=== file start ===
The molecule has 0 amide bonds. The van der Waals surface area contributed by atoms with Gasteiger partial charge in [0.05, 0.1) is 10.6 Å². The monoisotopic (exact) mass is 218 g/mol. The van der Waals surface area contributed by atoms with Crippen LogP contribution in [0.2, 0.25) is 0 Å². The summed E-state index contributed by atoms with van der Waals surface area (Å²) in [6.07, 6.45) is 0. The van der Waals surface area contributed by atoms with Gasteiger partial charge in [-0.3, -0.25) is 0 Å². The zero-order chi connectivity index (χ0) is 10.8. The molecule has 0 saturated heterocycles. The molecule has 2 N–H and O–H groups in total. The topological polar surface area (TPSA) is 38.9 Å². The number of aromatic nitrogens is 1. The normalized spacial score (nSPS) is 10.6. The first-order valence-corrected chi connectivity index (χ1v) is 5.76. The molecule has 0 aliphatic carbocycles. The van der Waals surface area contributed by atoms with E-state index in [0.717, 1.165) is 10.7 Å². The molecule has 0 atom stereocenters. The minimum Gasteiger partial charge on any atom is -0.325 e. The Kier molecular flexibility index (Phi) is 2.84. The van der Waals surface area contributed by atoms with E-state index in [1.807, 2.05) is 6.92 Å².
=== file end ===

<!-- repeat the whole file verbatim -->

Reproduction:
The molecule has 0 amide bonds. The van der Waals surface area contributed by atoms with Gasteiger partial charge in [0.05, 0.1) is 10.6 Å². The monoisotopic (exact) mass is 218 g/mol. The van der Waals surface area contributed by atoms with Crippen LogP contribution in [0.2, 0.25) is 0 Å². The summed E-state index contributed by atoms with van der Waals surface area (Å²) in [6.07, 6.45) is 0. The van der Waals surface area contributed by atoms with Gasteiger partial charge in [-0.3, -0.25) is 0 Å². The zero-order chi connectivity index (χ0) is 10.8. The molecule has 0 saturated heterocycles. The molecule has 2 N–H and O–H groups in total. The topological polar surface area (TPSA) is 38.9 Å². The number of aromatic nitrogens is 1. The normalized spacial score (nSPS) is 10.6. The first-order valence-corrected chi connectivity index (χ1v) is 5.76. The molecule has 0 aliphatic carbocycles. The van der Waals surface area contributed by atoms with E-state index in [0.717, 1.165) is 10.7 Å². The molecule has 0 atom stereocenters. The minimum Gasteiger partial charge on any atom is -0.325 e. The Kier molecular flexibility index (Phi) is 2.84. The van der Waals surface area contributed by atoms with E-state index in [1.807, 2.05) is 6.92 Å².